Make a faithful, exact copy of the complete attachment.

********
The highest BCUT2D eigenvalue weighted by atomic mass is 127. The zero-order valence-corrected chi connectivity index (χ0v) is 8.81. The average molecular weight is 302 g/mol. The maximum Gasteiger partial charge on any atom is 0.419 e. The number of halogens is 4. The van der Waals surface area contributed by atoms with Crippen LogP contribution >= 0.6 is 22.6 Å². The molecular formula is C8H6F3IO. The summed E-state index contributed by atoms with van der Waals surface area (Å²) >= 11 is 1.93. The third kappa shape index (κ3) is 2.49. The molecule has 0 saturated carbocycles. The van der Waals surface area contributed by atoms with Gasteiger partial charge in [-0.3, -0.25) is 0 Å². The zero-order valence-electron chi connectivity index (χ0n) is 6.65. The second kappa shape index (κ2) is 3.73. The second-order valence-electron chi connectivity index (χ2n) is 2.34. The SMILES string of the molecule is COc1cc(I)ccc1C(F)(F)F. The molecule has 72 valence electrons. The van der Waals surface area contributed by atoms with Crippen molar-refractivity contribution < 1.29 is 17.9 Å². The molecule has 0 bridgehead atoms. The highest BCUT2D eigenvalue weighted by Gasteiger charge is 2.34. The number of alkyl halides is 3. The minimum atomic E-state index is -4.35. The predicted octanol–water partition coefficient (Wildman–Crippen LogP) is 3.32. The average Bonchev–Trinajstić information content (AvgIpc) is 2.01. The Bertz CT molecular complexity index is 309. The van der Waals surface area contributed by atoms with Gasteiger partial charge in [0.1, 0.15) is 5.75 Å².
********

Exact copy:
The highest BCUT2D eigenvalue weighted by atomic mass is 127. The zero-order valence-corrected chi connectivity index (χ0v) is 8.81. The average molecular weight is 302 g/mol. The maximum Gasteiger partial charge on any atom is 0.419 e. The number of halogens is 4. The van der Waals surface area contributed by atoms with Crippen LogP contribution >= 0.6 is 22.6 Å². The molecular formula is C8H6F3IO. The summed E-state index contributed by atoms with van der Waals surface area (Å²) >= 11 is 1.93. The third kappa shape index (κ3) is 2.49. The molecule has 0 saturated carbocycles. The van der Waals surface area contributed by atoms with Gasteiger partial charge in [-0.3, -0.25) is 0 Å². The zero-order valence-electron chi connectivity index (χ0n) is 6.65. The second kappa shape index (κ2) is 3.73. The second-order valence-electron chi connectivity index (χ2n) is 2.34. The SMILES string of the molecule is COc1cc(I)ccc1C(F)(F)F. The molecule has 72 valence electrons. The van der Waals surface area contributed by atoms with Crippen molar-refractivity contribution < 1.29 is 17.9 Å². The molecule has 0 bridgehead atoms. The highest BCUT2D eigenvalue weighted by Gasteiger charge is 2.34. The number of alkyl halides is 3. The minimum atomic E-state index is -4.35. The predicted octanol–water partition coefficient (Wildman–Crippen LogP) is 3.32. The average Bonchev–Trinajstić information content (AvgIpc) is 2.01. The Bertz CT molecular complexity index is 309. The van der Waals surface area contributed by atoms with Gasteiger partial charge in [0.1, 0.15) is 5.75 Å².